I go to sea from Gibraltar, the Algeziras ship follows me, and if I go to sea from Algeziras, the Gibraltar ship follows me. True, rejoined the captain, I did not think of that. I cannot say, continued I, that I complain of this. It is one of those chances in war which perhaps nine men in ten would take advantage of; and then these Federal captains cannot afford to be over-scrupulous; they have an angry mob at their heels, shouting, in their fury and ignorance, Pirate! Pirate! The Southampton steamer brought us late news, to-day, from London. We are becoming somewhat apprehensive for the safety of Messrs. Mason and Slidell, who, having embarked on board the British steam-sloop Rinaldo, at Provincetown, Mass., on the 2d inst., bound to Halifax, distant only a few hundred miles, had not been heard from as late as the 10th inst. A heavy gale followed their embarcation. I received a letter, to-day, too, from Mr. Yancey. He writes despondently as to the action of the European po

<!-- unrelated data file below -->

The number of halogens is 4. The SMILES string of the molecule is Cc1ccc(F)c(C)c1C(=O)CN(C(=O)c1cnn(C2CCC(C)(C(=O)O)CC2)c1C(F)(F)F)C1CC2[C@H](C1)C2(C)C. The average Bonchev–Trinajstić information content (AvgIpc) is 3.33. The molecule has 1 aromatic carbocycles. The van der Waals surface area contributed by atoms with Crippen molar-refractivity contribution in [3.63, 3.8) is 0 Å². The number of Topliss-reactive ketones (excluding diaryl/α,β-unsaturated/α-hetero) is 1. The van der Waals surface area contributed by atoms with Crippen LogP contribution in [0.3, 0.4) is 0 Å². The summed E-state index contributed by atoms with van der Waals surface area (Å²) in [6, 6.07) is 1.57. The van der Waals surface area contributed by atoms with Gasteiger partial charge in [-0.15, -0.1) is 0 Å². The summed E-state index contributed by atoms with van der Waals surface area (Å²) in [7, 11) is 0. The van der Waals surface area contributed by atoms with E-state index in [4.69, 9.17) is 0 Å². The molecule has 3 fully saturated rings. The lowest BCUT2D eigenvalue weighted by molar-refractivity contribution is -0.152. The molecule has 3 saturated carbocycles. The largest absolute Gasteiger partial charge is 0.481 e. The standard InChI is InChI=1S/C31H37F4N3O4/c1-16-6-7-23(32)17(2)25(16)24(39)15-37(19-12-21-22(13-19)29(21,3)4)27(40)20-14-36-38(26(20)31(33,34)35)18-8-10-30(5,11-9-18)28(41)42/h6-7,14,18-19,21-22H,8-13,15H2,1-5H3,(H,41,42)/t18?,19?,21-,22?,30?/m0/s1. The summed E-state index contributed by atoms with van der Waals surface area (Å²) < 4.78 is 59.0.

eir pockets, were landed, and as is usually the case with sailors, soon dispersed to the four quarters of the globe; each carrying with him the material for yarn-spinning for the balance of his life. By the 11th of April we had completed all our preparations for turning over the ship to the midshipman who was to have charge of her, and in two or three days afterward, accompanied by Mr. Kell, my first lieutenant, and several other of my officers, I embarked on board the mail-steamer for Southampton. The following is an extract from the last letter that was written to the Secretary of the Navy from on board the Sumter:— I now have the honor to report to you, that I have discharged and paid off, in full, all the crew, numbering fifty, with the exception of the ten men detailed to remain by the ship, as servants, and to form a boat's crew for the officer left in charge. I have placed Midshipman R. F. Armstrong, assisted by Acting Master's Mate I. T. Hester, in charge of the ship